: The Lost City

This was the idea that occurred to both uncle and nephews, but

they had seen and heard enough to excuse all that, and Professor

Featherwit spoke again, in mildly curious tones:

"Sorry I am unable to give you better tidings, my good friend,

but, so far as my knowledge extends, nothing has come to light of

recent years. And--if not a leading question--were those

passengers friends of your own?"

"Only--merely my--my wife and little daughter," came the totally

unexpected reply, followed by a forced laugh which sounded

anything but mirthful.

Uncle Phaeton, intensely chagrined, hastened to apologise for his

luckless break, but Cooper Edgecombe cut him short, asking that

the matter be let drop for the time being.

"I will talk; I feel that I must tell you all, or lose what few

wits I have left," he declared, huskily. "But not right now. It

is growing late. You must be hungry. I have no very extensive

larder, but with my little will go the gratitude of a man who--"

His voice choked, and he left the sentence unfinished, hurrying

away to prepare such a meal as his limited means would permit.

While Edgecombe was kindling a fire in one corner of the cavern,

opening a pile of ashes to extract the few carefully cherished

coals by means of which the wood was to be fired, uncle and one

nephew left the den to look after the flying-machine and


Bruno remained behind, in obedience to a hint from the professor,

lest the exile should dread desertion, after all.

"Take these in and open them, Waldo," said the professor,

selecting several cans from the stock in the locker. "Poor

fellow! 'Twill be like a foretaste of civilisation, just to see

and smell, much less taste, the fruit."

"Even if he has turned looney, eh, uncle Phaeton?"

"Careful, boy! I hardly think he is just that far gone; but,

even if so, what marvel? Think of all he must have suffered

during so many long, dreary years! and--his wife and child! I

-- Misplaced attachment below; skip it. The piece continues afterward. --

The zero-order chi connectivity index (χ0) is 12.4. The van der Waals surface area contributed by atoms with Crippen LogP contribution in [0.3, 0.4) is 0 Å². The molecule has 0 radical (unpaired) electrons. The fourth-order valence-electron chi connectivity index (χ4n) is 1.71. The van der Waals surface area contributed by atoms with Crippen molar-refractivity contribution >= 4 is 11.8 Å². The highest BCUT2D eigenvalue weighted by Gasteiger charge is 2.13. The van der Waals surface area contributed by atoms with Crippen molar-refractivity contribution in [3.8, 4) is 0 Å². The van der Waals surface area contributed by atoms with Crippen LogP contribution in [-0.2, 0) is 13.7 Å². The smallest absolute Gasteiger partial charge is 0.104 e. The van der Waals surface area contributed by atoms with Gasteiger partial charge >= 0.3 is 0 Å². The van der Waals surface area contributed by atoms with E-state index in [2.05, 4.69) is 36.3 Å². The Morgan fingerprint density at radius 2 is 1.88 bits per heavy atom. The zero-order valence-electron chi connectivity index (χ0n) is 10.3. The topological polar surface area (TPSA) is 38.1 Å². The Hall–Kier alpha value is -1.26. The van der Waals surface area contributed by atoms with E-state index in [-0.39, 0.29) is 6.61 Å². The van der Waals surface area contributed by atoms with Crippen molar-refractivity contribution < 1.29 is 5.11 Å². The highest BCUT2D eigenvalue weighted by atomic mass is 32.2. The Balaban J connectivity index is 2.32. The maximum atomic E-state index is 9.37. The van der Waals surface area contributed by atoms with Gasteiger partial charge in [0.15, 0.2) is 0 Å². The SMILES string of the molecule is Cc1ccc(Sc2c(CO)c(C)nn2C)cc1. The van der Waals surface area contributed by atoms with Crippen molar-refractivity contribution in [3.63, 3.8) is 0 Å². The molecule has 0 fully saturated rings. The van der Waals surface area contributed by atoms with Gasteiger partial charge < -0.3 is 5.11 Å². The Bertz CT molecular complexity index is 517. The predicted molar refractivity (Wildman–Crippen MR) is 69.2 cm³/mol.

wonder--I do wonder if he really killed--but that is incredible,

simply and utterly incredible! An Aztec--here--alive!"

"Dead, uncle Phaeton," corrected Waldo. "Killed the redskin, he

said, and I really reckon he meant it. Why not, pray?"

"But--an Aztec, boy!" exclaimed the bewildered savant, unable to

pass that point. "The tunic of quilted cotton, the escaupil!

The maquahuitl, with its blades of grass! The bow and arrows

which--all, all surely of Aztecan manufacture, yet seemingly

fresh and serviceable as though in use but a month ago! And the

race extinct for centuries!"

"Well, unless he's a howling liar from 'way up the crick, he

extincted one of 'em," cheerfully commented Waldo, bearing his

canned fruit to the cavern.

Professor Featherwit followed shortly after, finding the exile

busy preparing food, looking and acting far more naturally than

he had since his rescue from the whirlpool. And then, until the

evening meal was announced, uncle Phaeton hovered near those

amazing curiosities, now gazing like one in a waking dream, then

gingerly fingering each article in turn, as though hoping to find

a solution for his enigma through the sense of touch.

Taken all in all, that was far from a pleasant or enjoyable meal.

A sense of restraint rested upon each one of that little company,

and not one succeeded in fairly breaking it away, though each

tried in turn.